Jet

Bluebook-at-a-glance
Increased — 12
Decreased — 366
Stable — 419

Values of a few model groups did increase. The Dassault Falcon 7X, Bombardier Challenger 604 and 605 as well as the Gulfstream G150 all experienced increases in value. All of the other models remained unchanged or experienced reductions in the reported average retail values. Prices of late-model, long-range, large-cabin models generally remained stable during this reporting period. One noted exception is the Falcon 50 series, which was down $250,000-$500,000 when compared to the previous quarter.

The Cessna Citation X also demonstrated lower values. Extra value can be added to a Citation X if the engines are enrolled in Rolls Royce CorporateCare. For other late-model, mid-range, cabin-class jets, such as the Cessna Citation 560 series, Hawker 800XP and Lear 45XR, values were unchanged for yet another quarter. Late-model light jets, such as the Cessna 525 CJ, and Hawker 400XP were down in value when compared to the previous quarter. For the most part, earlier-model jets were down. This segment will probably not see any future appreciation in values.


Turboprop

Bluebook-at-a-glance
Increased — 30
Decreased — 309
Stable — 277

AMSTAT reports that inventories of pre-owned turboprop aircraft listed for sale or lease and covered in Aircraft Bluebook grew by 1 percent. But overall, less than 9 percent of the total turboprop fleet tracked by Bluebook was on the offering table. Sales were average with values holding steady or slightly lower than the previous quarter.

Cessna Caravans were reported down an average of $25,000. The Cessna Conquest and DeHavilland Twin Otter were down $100,000. Fifteen-year-old King Air 90s dropped $100,000 while later models remained unchanged. Most of the King Air 350 and 200 markets had little or no change in values from the previous quarter. Late-model Pilatus PC-12s experienced modest gains. The Socata TBM 700 series remained stable.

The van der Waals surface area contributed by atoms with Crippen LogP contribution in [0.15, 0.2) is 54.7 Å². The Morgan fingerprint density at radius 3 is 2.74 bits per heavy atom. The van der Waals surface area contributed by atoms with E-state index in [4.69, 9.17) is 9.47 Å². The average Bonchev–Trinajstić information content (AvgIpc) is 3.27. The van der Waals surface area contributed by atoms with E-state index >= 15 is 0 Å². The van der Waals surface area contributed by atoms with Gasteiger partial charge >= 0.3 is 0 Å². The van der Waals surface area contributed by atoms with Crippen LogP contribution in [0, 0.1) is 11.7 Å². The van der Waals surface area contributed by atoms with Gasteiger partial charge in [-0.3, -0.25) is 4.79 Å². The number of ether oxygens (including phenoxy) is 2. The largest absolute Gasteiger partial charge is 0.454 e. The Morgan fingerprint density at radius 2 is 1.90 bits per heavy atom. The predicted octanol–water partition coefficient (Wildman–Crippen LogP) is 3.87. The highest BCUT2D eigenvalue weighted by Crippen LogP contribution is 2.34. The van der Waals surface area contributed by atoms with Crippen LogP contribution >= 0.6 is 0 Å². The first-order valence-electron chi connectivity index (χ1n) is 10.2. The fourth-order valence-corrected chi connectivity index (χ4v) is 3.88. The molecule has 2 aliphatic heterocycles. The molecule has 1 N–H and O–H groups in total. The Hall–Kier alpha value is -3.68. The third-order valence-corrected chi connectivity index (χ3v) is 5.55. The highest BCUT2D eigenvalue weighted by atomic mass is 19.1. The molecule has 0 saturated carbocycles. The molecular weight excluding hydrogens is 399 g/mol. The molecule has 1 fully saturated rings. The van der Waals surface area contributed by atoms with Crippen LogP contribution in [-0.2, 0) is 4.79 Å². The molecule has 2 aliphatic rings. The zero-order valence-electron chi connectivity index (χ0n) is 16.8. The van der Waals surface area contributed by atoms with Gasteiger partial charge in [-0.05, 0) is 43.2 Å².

Multi

Bluebook-at-a-glance
Increased — 0
Decreased — 509
Stable — 159

Well-equipped and maintained twin-piston aircraft are selling. Other piston-twins that are in need of maintenance and upgrades are taking more than 6 months on market to sell at discounted prices.

Beech Barons were generally down $10,000 when compared to the previous quarter. Values of pressurized Cessna twins also fell $10,000. Earlier-model piston-twin prices also dropped an average of $5000 from last quarter.


Single

Bluebook-at-a-glance
Increased — 184
Decreased — 1327
Stable — 897

No surprises in this segment. Like the piston-twin market, well-equipped and maintained singles continue to move, though evidence of lower values was evident when compared to the previous quarter. Activity was as scattered as a midday summer storm. Some dealers reported a noticeable lack of activity while others reported business as usual. Surprisingly, piston ag planes experienced some modest gains. Tail-draggers also demonstrated gains in value. The Cessna 185 and Piper Cub had modest increases in values when compared to last quarter. Cirrus, late-model Beechcraft, Piper and Mooney all experienced reductions in value in the single-piston category.


Helicopter

Bluebook-at-a-glance
Increased — 39
Decreased — 68
Stable — 835

Helicopter values remained consistent during the second quarter of 2008. Days on market continue to be limited for well-equipped, late-model helicopters. Values predominantly remain unchanged for the third quarter of 2008 as noted in the fall 2008 edition of Bluebook.


Aircraft Bluebook — Price Digest
and AC-U-KWIK around the globe